It may be over three decades old but the world hasn’t forgotten The Joshua Tree. This 1987 album established U2 as a musical force to be reckoned with and remains their best-selling record.
Even if you aren’t familiar with Bono and co, the songs are unmistakable, from “I Still Haven’t Found What I’m Looking For” to “Where the Streets Have No Name” and beyond.
How did this stadium-filling classic get made? Find out, care of these eye and ear-opening facts.
The Two Americas
While the image of The Joshua Tree looms large, the band had a different title in mind originally. As reported by The Independent, touring in the USA as a well-known group was a powerful experience for the Irish lads.
This and the effect of White House foreign policy in Central America led to the working title The Two Americas. The intention was to highlight the contrast between the American Dream and the impact it made in different countries.
Bono and his wife Ali Hewson traveled to Nicaragua and El Salvador, as well as Egypt and Ethiopia. The arid landscapes of the latter also planted a seed. Specifically, the image of the Joshua Tree (or Yucca brevifolia) captured the singer’s imagination.
Photographer Anton Corbijn supplied the image. He recalled Bono being fascinated at how the name came “from Mormon settlers who thought its limbs reminded them of a Biblical story of Joshua lifting his hands in prayer.”
Forks on the road to The Joshua Tree
Sometimes albums can take a long time to put together. There are creative obstacles as well as practical ones. The Joshua Tree was conceived in 1985 and there were stops and starts before the record was finally finished.
A major inspiration for U2 appears to have been Amnesty International’s A Conspiracy of Hope concerts. In 1986, the band took part in these benefits and the process helped them focus on the subject matter they wanted for their upcoming release.
The end result received rave reviews. Looking back for the 30th anniversary, Rolling Stone writes the album is “Technologically innovative, politically charged, spiritually conscious and radio-friendly in the extreme.”
The recording venue was like something from a historical epic
The Joshua Tree took inspiration from hypocrisies and injustices around the world. These contrasts were arguably writ large in the choice of venue used to record the album.
Danesmoate House in the Wicklow Mountains of Rathfarnham, South Dublin wasn’t your typical recording studio. In fact, it wasn’t a recording studio at all! This Georgian mansion could have become the residence of The Edge. Instead, he decided it might make a good creative space to rent.
The Independent describes how they “converted the grand dining room into a control room,” and “replaced a pair of massive double doors with a Plexiglass screen,” among other alterations.
Ultimately U2’s bassist Adam Clayton bought the property. He still calls it home as of 2022. And it’s kind of a victory for him – the house is within sight of his old school. They’d expelled him as a youngster, little suspecting he’d be moving in up the road decades later!
Greg Carroll’s influence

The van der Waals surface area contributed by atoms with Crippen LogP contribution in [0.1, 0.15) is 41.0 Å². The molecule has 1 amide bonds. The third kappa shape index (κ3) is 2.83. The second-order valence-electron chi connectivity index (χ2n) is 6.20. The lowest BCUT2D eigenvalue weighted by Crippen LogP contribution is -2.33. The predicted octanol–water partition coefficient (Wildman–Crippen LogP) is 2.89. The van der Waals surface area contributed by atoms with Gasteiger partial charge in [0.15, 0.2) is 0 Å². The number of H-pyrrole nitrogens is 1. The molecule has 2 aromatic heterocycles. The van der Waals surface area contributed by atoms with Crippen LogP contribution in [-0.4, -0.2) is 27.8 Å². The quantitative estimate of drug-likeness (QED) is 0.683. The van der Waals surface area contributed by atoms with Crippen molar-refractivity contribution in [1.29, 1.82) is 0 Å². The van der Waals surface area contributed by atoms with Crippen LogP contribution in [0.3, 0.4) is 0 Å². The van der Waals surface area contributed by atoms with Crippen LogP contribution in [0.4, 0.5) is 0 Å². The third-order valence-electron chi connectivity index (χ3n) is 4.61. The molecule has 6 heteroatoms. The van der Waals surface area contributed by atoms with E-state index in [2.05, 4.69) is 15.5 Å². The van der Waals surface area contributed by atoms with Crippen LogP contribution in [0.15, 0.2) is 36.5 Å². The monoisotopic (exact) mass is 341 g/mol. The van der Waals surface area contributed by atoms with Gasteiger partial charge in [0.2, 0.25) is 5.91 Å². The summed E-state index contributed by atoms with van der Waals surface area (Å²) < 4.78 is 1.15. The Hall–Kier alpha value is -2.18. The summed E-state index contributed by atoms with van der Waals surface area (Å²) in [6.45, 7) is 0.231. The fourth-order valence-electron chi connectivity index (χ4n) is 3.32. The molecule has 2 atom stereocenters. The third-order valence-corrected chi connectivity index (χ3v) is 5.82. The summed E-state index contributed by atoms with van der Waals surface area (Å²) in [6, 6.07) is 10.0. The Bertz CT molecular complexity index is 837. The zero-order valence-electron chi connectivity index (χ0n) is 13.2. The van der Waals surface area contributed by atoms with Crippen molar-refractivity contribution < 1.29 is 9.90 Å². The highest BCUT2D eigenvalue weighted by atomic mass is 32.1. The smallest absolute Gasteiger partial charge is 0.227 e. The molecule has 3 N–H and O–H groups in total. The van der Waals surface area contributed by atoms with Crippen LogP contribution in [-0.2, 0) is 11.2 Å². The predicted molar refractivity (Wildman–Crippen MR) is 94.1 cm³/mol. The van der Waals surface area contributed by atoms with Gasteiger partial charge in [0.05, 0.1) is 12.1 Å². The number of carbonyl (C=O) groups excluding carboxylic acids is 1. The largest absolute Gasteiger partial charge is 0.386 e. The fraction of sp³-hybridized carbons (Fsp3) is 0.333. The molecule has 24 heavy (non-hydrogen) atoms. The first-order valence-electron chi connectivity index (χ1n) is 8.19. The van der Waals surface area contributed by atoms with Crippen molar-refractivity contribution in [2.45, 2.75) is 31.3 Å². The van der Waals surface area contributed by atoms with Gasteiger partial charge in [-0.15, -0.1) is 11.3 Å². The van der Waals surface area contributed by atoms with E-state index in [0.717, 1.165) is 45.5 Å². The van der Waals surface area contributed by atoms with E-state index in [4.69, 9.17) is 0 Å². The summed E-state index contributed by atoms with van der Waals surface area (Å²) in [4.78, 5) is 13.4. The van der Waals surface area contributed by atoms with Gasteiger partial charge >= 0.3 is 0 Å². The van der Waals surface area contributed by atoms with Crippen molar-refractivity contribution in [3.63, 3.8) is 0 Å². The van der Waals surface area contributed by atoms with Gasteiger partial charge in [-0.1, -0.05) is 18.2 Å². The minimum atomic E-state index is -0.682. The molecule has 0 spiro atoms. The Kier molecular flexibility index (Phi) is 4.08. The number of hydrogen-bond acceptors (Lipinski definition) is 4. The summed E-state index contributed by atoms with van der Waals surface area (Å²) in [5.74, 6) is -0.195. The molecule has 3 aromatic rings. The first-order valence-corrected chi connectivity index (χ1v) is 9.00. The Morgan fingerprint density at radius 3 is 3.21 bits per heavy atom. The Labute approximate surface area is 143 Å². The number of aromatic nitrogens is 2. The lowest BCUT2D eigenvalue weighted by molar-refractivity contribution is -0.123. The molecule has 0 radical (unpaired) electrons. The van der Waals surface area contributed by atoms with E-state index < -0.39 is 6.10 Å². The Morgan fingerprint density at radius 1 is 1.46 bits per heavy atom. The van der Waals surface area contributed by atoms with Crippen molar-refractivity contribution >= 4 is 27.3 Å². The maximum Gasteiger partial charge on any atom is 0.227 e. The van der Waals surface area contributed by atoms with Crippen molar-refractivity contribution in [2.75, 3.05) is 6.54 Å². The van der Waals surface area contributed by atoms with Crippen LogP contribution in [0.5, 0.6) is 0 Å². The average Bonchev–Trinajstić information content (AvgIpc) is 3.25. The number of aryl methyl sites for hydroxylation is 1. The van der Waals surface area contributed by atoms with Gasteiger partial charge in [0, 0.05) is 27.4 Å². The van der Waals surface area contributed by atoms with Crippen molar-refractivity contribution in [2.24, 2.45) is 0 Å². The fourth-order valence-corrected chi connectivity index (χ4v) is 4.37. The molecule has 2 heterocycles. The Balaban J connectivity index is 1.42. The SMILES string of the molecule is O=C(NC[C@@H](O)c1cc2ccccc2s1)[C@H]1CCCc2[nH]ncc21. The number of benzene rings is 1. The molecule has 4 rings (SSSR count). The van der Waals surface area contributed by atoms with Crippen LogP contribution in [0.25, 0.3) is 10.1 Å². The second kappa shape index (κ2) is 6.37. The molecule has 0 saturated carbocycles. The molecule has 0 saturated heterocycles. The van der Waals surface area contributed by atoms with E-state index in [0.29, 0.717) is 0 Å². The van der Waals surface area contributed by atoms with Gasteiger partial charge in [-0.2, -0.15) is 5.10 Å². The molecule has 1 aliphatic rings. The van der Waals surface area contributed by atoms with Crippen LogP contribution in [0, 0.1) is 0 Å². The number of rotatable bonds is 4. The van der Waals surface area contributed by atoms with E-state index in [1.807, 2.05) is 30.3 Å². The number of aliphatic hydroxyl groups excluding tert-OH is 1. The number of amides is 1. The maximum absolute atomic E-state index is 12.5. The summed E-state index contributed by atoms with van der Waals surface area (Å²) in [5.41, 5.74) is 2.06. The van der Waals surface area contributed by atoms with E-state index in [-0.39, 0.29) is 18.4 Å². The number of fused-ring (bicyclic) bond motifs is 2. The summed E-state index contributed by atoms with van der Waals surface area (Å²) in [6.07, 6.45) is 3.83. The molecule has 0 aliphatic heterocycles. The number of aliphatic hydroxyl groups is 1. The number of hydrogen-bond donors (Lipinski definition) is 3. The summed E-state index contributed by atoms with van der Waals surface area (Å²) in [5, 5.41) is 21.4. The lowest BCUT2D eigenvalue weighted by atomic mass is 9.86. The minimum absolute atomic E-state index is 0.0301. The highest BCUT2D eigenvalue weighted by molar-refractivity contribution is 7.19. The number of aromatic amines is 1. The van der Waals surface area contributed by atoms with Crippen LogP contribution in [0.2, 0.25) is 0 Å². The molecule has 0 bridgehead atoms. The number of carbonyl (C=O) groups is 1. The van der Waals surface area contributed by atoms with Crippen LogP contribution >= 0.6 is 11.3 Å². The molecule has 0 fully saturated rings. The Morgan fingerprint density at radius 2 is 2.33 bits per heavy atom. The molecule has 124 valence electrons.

Alongside geographical and spiritual factors, a personal tragedy affected the making of The Joshua Tree.
Greg Carroll was a Maori who worked behind the scenes during the New Zealand leg of U2’s Unforgettable Fire tour in 1984. As written about by Rolling Stone, Carroll and others took Bono to see the local sights when his body clock stopped him from sleeping.
These sights included One Tree Hill, or Maungakiekie, a volcanic peak in Auckland. It was the beginning of a friendship between Bono and Carroll. The band went on to hire him as an assistant, though sadly he died in a road accident in Dublin two years later.
Carroll had reportedly been riding Bono’s motorcycle home for him. The track “One Tree Hill” was composed in his memory. The Joshua Tree album is dedicated to him.
On The Edge
Brian Eno was one of the musical powerhouses brought in to work on The Joshua Tree as a producer. It’s easy to picture an acclaimed figure like Eno as a perfectionist. However, it was The Edge’s attention to detail that resulted in a dramatic incident.
The top-flight guitarist spent so long creating the elaborate riff for “Where the Streets Have No Name,” that tensions boiled over. It was a no-no from Eno, who at one point tried to wipe the precious tape so people could move on.
Contact Music reported on The Edge’s comments to Elvis Costello: “The engineer had to physically grab him (a junior engineer) and pull him out of the control room” to prevent the extreme intervention from taking place.
The one that got away
One of U2’s most popular hits around that time was “Sweetest Thing,” released twice as a B-side to Where the Streets Have No Name and as part of 1998’s The Best Of… respectively.
This was another classic that came from The Joshua Tree. “Sweetest Thing” actually went unused but relates directly to the circumstances surrounding the epic album. Bono sings it in tribute to his wife, who probably wasn’t happy that he had to work on her birthday. The inconvenience gave rise to a period of maximum creativity!
Finding The Joshua Tree
Where was the tree featured in the record of the same name? It was snapped by Anton Corbijn and U2 fans have tried to find it, mostly without success. Quoted by Rolling Stone, Bono quipped it was probably better that way, “or else some guy will arrive with it at a gig.”
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Joking aside, the quest for the Joshua Tree had fatal consequences. NME recalls how couple Guus Van Home and Helena Nuellet from the Netherlands died after apparently looking for the natural feature in question. Rolling Stone mentions that the Joshua Tree National Park where their bodies were found is often identified, wrongly, as the location for Corbijn’s image.